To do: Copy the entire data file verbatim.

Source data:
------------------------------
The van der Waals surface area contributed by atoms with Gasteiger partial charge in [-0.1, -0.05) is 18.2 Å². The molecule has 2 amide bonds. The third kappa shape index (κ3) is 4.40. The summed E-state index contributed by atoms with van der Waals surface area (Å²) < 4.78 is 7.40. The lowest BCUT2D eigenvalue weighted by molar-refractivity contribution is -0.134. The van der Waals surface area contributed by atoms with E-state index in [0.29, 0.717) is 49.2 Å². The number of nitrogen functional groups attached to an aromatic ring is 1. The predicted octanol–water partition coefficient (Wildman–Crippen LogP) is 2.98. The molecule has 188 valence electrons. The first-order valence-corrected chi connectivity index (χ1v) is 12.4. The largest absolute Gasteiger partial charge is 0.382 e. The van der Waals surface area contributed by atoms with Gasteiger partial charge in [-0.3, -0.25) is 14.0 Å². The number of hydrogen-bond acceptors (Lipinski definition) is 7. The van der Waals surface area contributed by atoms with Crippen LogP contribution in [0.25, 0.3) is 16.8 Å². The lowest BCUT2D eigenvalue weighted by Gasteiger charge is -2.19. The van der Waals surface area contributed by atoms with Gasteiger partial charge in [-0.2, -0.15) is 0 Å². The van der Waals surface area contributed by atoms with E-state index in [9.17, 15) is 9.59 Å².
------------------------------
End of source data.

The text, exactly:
The van der Waals surface area contributed by atoms with Gasteiger partial charge in [-0.1, -0.05) is 18.2 Å². The molecule has 2 amide bonds. The third kappa shape index (κ3) is 4.40. The summed E-state index contributed by atoms with van der Waals surface area (Å²) < 4.78 is 7.40. The lowest BCUT2D eigenvalue weighted by molar-refractivity contribution is -0.134. The van der Waals surface area contributed by atoms with E-state index in [0.29, 0.717) is 49.2 Å². The number of nitrogen functional groups attached to an aromatic ring is 1. The predicted octanol–water partition coefficient (Wildman–Crippen LogP) is 2.98. The molecule has 188 valence electrons. The first-order valence-corrected chi connectivity index (χ1v) is 12.4. The largest absolute Gasteiger partial charge is 0.382 e. The van der Waals surface area contributed by atoms with Gasteiger partial charge in [-0.3, -0.25) is 14.0 Å². The number of hydrogen-bond acceptors (Lipinski definition) is 7. The van der Waals surface area contributed by atoms with Crippen LogP contribution in [0.25, 0.3) is 16.8 Å². The lowest BCUT2D eigenvalue weighted by Gasteiger charge is -2.19. The van der Waals surface area contributed by atoms with Gasteiger partial charge in [-0.2, -0.15) is 0 Å². The van der Waals surface area contributed by atoms with E-state index in [9.17, 15) is 9.59 Å².